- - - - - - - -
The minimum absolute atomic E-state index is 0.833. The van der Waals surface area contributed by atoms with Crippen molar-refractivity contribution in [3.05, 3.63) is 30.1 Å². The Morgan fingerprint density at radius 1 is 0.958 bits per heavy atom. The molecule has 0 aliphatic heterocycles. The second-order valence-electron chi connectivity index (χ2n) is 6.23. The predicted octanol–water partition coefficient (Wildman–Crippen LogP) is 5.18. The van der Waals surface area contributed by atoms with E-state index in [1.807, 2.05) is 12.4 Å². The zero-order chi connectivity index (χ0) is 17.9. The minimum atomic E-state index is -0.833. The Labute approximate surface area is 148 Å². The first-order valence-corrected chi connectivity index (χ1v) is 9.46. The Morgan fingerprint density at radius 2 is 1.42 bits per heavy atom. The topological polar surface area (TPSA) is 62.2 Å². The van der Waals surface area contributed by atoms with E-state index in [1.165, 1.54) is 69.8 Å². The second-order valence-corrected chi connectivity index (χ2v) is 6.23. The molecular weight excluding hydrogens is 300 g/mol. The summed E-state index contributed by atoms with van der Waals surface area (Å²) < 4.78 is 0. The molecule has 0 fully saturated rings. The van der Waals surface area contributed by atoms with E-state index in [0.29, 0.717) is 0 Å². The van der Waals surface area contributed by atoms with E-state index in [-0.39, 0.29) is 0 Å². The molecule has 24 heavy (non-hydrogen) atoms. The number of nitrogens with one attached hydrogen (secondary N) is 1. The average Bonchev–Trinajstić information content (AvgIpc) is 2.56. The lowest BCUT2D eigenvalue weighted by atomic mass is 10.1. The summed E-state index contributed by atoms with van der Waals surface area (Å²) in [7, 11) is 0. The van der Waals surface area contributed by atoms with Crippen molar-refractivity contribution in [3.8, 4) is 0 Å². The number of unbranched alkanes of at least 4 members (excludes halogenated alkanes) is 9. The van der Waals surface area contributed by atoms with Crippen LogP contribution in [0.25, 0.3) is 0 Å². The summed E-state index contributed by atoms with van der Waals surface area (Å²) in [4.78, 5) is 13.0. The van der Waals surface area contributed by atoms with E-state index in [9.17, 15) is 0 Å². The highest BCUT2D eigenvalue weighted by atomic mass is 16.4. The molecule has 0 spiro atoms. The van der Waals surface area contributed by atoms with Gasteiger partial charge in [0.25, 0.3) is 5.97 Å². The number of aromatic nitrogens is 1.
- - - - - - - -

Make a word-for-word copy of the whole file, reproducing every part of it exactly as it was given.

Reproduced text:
The minimum absolute atomic E-state index is 0.833. The van der Waals surface area contributed by atoms with Crippen molar-refractivity contribution in [3.05, 3.63) is 30.1 Å². The Morgan fingerprint density at radius 1 is 0.958 bits per heavy atom. The molecule has 0 aliphatic heterocycles. The second-order valence-electron chi connectivity index (χ2n) is 6.23. The predicted octanol–water partition coefficient (Wildman–Crippen LogP) is 5.18. The van der Waals surface area contributed by atoms with E-state index in [1.807, 2.05) is 12.4 Å². The zero-order chi connectivity index (χ0) is 17.9. The minimum atomic E-state index is -0.833. The Labute approximate surface area is 148 Å². The first-order valence-corrected chi connectivity index (χ1v) is 9.46. The Morgan fingerprint density at radius 2 is 1.42 bits per heavy atom. The topological polar surface area (TPSA) is 62.2 Å². The van der Waals surface area contributed by atoms with E-state index in [1.165, 1.54) is 69.8 Å². The second-order valence-corrected chi connectivity index (χ2v) is 6.23. The molecular weight excluding hydrogens is 300 g/mol. The summed E-state index contributed by atoms with van der Waals surface area (Å²) < 4.78 is 0. The molecule has 0 fully saturated rings. The van der Waals surface area contributed by atoms with E-state index in [0.29, 0.717) is 0 Å². The van der Waals surface area contributed by atoms with E-state index in [-0.39, 0.29) is 0 Å². The molecule has 24 heavy (non-hydrogen) atoms. The number of nitrogens with one attached hydrogen (secondary N) is 1. The average Bonchev–Trinajstić information content (AvgIpc) is 2.56. The lowest BCUT2D eigenvalue weighted by atomic mass is 10.1. The summed E-state index contributed by atoms with van der Waals surface area (Å²) in [7, 11) is 0. The van der Waals surface area contributed by atoms with Crippen molar-refractivity contribution in [3.8, 4) is 0 Å². The number of unbranched alkanes of at least 4 members (excludes halogenated alkanes) is 9. The van der Waals surface area contributed by atoms with Crippen LogP contribution in [0.25, 0.3) is 0 Å². The summed E-state index contributed by atoms with van der Waals surface area (Å²) in [4.78, 5) is 13.0. The van der Waals surface area contributed by atoms with E-state index in [9.17, 15) is 0 Å². The highest BCUT2D eigenvalue weighted by atomic mass is 16.4. The molecule has 0 spiro atoms. The van der Waals surface area contributed by atoms with Gasteiger partial charge in [0.25, 0.3) is 5.97 Å². The number of aromatic nitrogens is 1.